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Archive for Moses

Mar
01

I AM

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When the reluctant Moses stood at the burning bush (cf. Exodus 3) trying to wiggle out of God’s call to return to Egypt to emancipate the people of God, he asked God a remarkable question. “What is your name?” he inquired. That seems like an odd thing to ask. Did Moses not know God that well? Was he stalling? Or was he looking for something else? Names are important to us. I can remember the endless hours Lisa and I spent trying to pick the right name for each of our children. Names give a sense of permanence.

Names can also be descriptive. Bible characters have fascinating names, and more often than not, their names are a pretty good fit. Come to think of it, I’ve never known a blonde named “Rusty.” As I think about it though, I believe the most important thing about names is that they convey reality. A person’s name makes them tangible beings in our world. There’s a difference between “that guy” and “Tim.” Perhaps this is what Moses was looking for. Maybe he wanted to know if God was personal and tangible…vested in the world He created.

God’s response to Moses’ question? “I AM THAT I AM.” When God described himself as the “I AM,” He was letting Moses know that He was real, personal, tangible, and ever present. Not only that, He wanted Moses to know that He was fully self sufficient and without need. God needs nothing outside himself to exist.

There are seven times in the Gospel of John where Jesus referred to himself as “I AM.” This is not accidental or incidental. Jesus knew exactly what He was doing when He referred to Himself as the “I AM,” and so did His hearers. During these weeks that lead up to Easter, I’m going to preach a series of sermons on these seven statements from John. My goal is to convey that Jesus is the Jesus of our present reality, tangibly vested in our lives and completely able to satisfy the longings of our hearts. Last weekend our youth handled the first one where Jesus declared “I AM the light of the world” (John 8:12-20). Here is the rest of the series:

March 4: “I AM the Bread of Life” (John 6:35-40)
March 11: “I AM the Gate” (John 10:1-10)
March 18: “I AM the Good Shepherd” (John 10:11-18)
March 25: “I AM the True Vine” (John 15:1-7)
April 1: “I AM the Way, the Truth, and the Life” (John 14:1-14)
April 8: “I AM the Resurrection and the Life” (John 11:17-27)

If you live in central Iowa, I’d like to invite you to join us for worship each Sunday at 9:30 am. If not, check in each week and you’ll find some reflections from each of these messages posted here at this site.

Categories : Gospel, Jesus, John, Lent, Moses
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For the past several days I’ve been re-reading the book of Exodus. I’ve always been fascinated by Moses, and thought I would read Exodus through the particular lens of Moses as leader. His story is famous, beginning with the thrilling narrative of his narrow escape from persecution by the bold rescue of the persecutor’s own daughter. Those first four decades would be lived in the comforts of the palace, learning all of the protocol of government and high society. But something is missing in Moses life, chiefly his own God given purpose. As Moses set out on his own quest to find himself, he finds himself on the run from everything he had known. Everything, that is, except his own mother’s faith.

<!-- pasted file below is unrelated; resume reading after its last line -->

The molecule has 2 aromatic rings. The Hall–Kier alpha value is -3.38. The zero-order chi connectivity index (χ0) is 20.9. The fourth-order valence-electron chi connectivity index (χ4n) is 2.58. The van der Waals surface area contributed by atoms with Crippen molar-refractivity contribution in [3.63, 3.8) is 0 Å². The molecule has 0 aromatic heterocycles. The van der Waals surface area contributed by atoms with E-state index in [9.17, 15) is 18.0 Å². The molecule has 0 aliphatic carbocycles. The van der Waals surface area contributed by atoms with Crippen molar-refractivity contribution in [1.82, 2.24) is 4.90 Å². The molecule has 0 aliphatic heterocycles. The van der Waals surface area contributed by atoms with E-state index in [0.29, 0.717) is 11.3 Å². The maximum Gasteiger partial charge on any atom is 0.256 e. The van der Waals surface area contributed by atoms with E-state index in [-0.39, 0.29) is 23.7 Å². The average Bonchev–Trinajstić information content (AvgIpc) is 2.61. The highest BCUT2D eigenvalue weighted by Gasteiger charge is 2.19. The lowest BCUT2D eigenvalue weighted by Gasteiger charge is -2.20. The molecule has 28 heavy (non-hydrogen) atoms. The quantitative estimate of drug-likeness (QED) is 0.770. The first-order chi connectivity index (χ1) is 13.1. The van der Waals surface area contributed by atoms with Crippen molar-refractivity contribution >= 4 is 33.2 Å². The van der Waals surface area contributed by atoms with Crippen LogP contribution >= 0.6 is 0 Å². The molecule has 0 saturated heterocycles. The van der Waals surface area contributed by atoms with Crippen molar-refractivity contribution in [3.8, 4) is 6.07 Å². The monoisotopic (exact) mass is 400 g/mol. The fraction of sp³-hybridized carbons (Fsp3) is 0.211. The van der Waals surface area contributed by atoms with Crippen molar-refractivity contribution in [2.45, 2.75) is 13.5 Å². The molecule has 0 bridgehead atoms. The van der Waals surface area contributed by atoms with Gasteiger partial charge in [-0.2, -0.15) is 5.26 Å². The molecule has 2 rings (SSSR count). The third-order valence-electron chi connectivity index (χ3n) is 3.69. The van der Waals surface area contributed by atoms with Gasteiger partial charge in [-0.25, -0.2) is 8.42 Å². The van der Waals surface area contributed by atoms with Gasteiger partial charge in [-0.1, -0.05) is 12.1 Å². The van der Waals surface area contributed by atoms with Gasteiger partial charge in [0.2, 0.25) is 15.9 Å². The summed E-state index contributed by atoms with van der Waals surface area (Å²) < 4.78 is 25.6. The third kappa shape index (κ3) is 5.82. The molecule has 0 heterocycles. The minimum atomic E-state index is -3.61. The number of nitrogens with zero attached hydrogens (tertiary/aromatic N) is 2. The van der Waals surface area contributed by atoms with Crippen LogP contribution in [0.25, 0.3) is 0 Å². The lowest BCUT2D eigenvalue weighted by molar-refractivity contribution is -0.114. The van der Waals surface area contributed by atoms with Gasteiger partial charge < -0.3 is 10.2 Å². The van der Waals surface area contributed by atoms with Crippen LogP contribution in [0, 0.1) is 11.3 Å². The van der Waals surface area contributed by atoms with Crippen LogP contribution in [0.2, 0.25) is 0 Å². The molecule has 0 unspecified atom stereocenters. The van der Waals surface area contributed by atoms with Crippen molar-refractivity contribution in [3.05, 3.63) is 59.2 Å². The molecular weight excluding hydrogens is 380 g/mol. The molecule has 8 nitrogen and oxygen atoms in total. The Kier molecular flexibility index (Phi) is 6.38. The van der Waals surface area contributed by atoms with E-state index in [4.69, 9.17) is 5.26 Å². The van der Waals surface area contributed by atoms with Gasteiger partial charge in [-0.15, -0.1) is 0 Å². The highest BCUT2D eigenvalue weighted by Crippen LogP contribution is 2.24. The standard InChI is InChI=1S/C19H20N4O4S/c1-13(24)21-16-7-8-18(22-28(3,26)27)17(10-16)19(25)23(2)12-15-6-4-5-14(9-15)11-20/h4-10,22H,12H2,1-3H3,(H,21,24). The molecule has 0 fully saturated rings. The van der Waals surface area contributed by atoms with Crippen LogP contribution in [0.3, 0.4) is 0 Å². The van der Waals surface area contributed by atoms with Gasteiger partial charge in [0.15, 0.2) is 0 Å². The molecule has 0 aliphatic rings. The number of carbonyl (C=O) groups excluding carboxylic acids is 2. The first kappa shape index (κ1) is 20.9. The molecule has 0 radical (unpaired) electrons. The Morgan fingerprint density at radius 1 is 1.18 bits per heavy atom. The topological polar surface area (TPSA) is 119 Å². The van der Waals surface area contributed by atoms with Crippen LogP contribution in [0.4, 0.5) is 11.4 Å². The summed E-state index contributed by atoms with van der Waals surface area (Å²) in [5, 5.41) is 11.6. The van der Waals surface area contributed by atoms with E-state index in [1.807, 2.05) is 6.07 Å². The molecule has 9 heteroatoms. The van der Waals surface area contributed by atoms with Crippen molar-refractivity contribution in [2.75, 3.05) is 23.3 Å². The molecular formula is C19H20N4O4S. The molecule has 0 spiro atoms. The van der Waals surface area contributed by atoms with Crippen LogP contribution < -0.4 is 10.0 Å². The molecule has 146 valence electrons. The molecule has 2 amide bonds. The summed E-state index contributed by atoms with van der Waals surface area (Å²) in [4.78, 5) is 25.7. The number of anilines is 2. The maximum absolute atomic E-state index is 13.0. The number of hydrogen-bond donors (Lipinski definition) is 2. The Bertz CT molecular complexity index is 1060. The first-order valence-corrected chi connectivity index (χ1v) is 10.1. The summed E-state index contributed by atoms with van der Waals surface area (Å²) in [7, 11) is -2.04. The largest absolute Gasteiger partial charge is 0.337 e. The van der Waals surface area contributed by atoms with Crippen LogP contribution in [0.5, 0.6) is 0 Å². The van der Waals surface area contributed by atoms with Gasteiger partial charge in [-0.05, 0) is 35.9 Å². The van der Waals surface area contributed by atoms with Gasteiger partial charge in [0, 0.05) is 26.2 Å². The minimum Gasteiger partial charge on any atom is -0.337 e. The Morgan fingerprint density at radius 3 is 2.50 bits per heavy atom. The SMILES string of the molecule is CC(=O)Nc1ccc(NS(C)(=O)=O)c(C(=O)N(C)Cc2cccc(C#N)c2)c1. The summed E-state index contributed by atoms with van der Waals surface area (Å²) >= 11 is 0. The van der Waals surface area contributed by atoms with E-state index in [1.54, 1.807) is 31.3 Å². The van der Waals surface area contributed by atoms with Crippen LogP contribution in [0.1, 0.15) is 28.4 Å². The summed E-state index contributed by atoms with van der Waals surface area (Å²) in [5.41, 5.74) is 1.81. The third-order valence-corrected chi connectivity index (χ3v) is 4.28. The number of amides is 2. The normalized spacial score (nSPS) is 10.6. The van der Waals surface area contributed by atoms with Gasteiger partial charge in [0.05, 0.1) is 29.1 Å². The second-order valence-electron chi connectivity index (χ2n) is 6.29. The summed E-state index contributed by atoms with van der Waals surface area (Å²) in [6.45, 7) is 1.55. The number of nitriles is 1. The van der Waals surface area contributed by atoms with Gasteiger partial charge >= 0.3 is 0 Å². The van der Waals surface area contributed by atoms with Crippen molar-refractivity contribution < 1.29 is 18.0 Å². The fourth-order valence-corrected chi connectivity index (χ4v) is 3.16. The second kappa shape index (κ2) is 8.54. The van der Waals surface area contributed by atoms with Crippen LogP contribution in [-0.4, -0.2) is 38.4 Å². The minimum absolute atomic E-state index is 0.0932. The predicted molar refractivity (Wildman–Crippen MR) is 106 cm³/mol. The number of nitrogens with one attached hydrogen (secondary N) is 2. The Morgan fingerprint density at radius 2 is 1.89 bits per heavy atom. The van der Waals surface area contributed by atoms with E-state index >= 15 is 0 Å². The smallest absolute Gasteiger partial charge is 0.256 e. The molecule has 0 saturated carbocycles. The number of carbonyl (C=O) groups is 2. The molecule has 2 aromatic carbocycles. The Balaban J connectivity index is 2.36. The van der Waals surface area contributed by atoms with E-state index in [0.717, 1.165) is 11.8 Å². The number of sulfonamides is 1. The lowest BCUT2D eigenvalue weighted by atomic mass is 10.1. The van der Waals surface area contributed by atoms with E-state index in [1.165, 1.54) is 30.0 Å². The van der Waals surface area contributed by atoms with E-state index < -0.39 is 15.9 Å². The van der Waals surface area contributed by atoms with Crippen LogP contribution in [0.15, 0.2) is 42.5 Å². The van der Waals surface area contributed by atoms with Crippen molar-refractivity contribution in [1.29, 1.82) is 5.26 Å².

Moses would spend the second four decades of his life in the Midian desert, tending sheep and starting his own family. Everything seemed to be comfortable until one day when God interrupted his life. There was nothing spectacular about a bush spontaneously bursting into flame in the desert. There was something remarkable, however, about a blazing bush that wasn’t consumed. The purpose that seemingly eluded Moses now became evident. He was called by God to emancipate the children of Israel from Egyptian bondage. Moses was 80 years old.

Deliverance would be no easy task, for Egypt was a formidable foe. God promised Moses that He would bring the deliverance about. After all, God himself had heard the cries of his children, desperate for freedom.

Now the irony of the story is Israel itself. They had cried out to God and pleaded to Him for deliverance from their oppressive bondage. They said they wanted to be free. They had prayed for their freedom. God even provided them a leader. Yet in the story of Exodus, with each and every challenge they immediately defaulted to thinking like slaves, and yes, actually preferring slavery. With each obstacle the chorus rang out, “Were there no graves in Egypt??”

Maybe we’re a lot more like Israel than we’d like to admit. Yes, we say we want to be free…free from sin…from self-destructive patterns of behavior…from codependent relationships…from toxic power structures… you name it. We say we want to be free, but freedom comes with a price. Freedom requires us to be strong individuals, eschewing group think and consensus which values the power of “we” over the power of “right.” Freedom requires us to be willing to take risks, to be open to change, and to let character guide our decisions. Israel illustrates a lesson that we continue to learn throughout history: it’s hard to leave the plantation. One of my favorite quotations comes from John Maxwell, who nearly 30 years ago wrote, “People change when they learn enough they want to, they grow enough they need to, or they hurt enough they have to.” Even though Israel had suffered greatly for four centuries, they remind us how hard it is to actually follow through.

Categories : Exodus, Leadership, Moses
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